Distributed learning a cornerstone of learning at Curtin MalaysiaPosted date:
In addition to expanding its footprint as Curtin University’s global hub in Asia through strategic alliances, partnerships and a campus that is well integrated with other Curtin campuses in Australia, Dubai, Singapore and Mauritius, Curtin University Malaysia (Curtin Malaysia) is assuming leadership in innovative digital learning.
This is both in line with Curtin University’s ‘Learning for Tomorrow’ initiatives and the strategic goals of the Sarawak state government to transform Sarawak through a dynamic digital economy. In recent years, Curtin Malaysia has become a prime mover in forging the state’s digital future through innovative projects and capacity development.
‘Learning for Tomorrow’ is a university-wide strategy to transform the design and delivery of education at Curtin. The university believes that innovative thinking and the use of transformative technologies will enable students at all its campuses to have rich learning experiences, understand real-world issues, and help build essential skills that match industry needs.
An increasing number of business and engineering units at Curtin Malaysia are being delivered using Distributed Learning or DL, enabling students and staff at the Malaysia and Perth campuses to engage and interact in real-time. The use of DL at Curtin’s campuses is aligned to its belief that the capacity to build bi-directional links in both teaching and research are the hallmarks of a genuine global university.
DL represents a multimedia method of instructional delivery that includes a mix of web-based instruction, streaming video conferencing, face-to-face classroom time, distance learning through television or video, and other combinations of electronic and traditional educational models. A DL system allows delivery of teaching by instructors to learners in multiple geographical locations and permits learner-instructor interaction in real-time.
Complementing the DL pedagogies at Curtin Malaysia is a number of innovative and vibrant learning spaces developed since 2015 and specially designed to increase student engagement, foster collaboration between staff and students, and provide flexible, technology-rich environments to support active learning and the development of a digital mindset in students.
They include distributed learning rooms, collaborative learning spaces and case study rooms retrofitted and refurbished with the latest technologies in teaching and learning. A new Faculty of Engineering and Science building completed in 2017 saw the inclusion of a large distributed learning room with a 100-seat capacity and three lecture theatres with capability to beam lectures from one venue to the other.
The collaborative learning spaces facilitate a flipped mode of teaching delivery. In these learning spaces, students are able to work in groups, access online resources and share views and presentations with their peers with each group having access to personalised monitors.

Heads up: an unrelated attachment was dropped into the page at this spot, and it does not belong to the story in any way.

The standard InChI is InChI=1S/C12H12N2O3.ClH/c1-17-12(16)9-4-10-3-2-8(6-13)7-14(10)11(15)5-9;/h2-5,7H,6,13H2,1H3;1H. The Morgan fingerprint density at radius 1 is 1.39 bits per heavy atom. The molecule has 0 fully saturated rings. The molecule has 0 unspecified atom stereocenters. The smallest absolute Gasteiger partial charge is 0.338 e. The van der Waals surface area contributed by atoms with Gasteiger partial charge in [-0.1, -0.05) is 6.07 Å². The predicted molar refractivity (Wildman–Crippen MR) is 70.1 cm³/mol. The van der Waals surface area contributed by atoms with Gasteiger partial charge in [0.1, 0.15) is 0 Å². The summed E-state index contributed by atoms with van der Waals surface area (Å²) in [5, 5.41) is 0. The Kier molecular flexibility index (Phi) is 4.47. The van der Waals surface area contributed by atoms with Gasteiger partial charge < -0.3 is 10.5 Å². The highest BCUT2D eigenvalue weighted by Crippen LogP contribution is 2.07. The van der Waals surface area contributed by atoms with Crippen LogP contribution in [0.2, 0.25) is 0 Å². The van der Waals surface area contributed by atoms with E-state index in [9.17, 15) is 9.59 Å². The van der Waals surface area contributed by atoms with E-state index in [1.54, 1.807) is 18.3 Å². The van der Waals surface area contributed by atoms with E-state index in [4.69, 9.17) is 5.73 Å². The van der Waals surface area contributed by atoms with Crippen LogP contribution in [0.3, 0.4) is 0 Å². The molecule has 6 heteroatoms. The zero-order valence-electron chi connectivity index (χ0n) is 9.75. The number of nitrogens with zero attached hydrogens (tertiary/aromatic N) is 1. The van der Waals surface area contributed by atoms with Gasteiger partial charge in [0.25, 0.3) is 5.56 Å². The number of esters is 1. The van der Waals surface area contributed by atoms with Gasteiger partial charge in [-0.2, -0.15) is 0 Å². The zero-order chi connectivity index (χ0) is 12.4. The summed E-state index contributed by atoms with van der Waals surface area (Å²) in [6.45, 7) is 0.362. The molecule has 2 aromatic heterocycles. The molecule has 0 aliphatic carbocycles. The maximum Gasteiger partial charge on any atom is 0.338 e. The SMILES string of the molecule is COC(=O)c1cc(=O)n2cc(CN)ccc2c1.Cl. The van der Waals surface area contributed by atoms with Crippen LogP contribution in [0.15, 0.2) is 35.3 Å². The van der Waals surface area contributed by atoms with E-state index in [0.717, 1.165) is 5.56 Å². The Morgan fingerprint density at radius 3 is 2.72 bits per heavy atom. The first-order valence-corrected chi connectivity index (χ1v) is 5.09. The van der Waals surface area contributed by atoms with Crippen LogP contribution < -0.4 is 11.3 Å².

“Innovative learning at Curtin Malaysia focuses on building a highly media-rich, interactive and personalised learning experience for learners. The flexible collaborative learning classroom allows for an extensive audio-visual presentation where displays are provided in practical directions according to seating layouts,” said Curtin Malaysia Pro Vice-Chancellor and President, Professor Simon Leunig.
According to Professor Leunig, more units are using a flipped mode of delivery, so these rooms are ideal for including a combination of face-to-face and online teaching, and actively engage students.
In a flipped mode of delivery, instructors engage with students prior to class through learning management systems, and class time focuses on hands-on learning, collaborating with peers and evaluating their progress. Thus, a flipped model of learning is particularly well-suited to higher education settings for a variety of reasons.
Professor Leunig said discussions are ongoing with the faculties at Curtin’s main campus in Perth to offer units from the various campuses and engage students and staff in learning and teaching in a seamless manner across campuses and for optimising learning and teaching resources.
In addition to the learning spaces, a CISCO lab and high-performance Petrel lab, a new dedicated Student Learning Commons was also opened, offering a wider range of flexible learning spaces to complement an existing 24-hour Study Space and three-storey campus library.
“All these facilities provide good quality learning experiences for students, and enable them to be familiar with the latest technology being used in the industry. They enable us to continue forging a reputation for producing work-ready graduates, allowing our campus community to embrace new technologies and new ways of learning, and shaping our focus on high-impact research that changes lives,” said Professor Leunig.
He added that Curtin Malaysia is embarking on yet another exciting phase of campus expansion that will see the development of a Digital Centre for Excellence, an integrated development with an assemblage of facilities equipped with new technologies for training, group study and meetings.
With these transformative initiatives at its campus, Curtin Malaysia will continue to be a leader in employing innovative learning and teaching approaches and is poised to realise its vision to be a regional leader in education and research.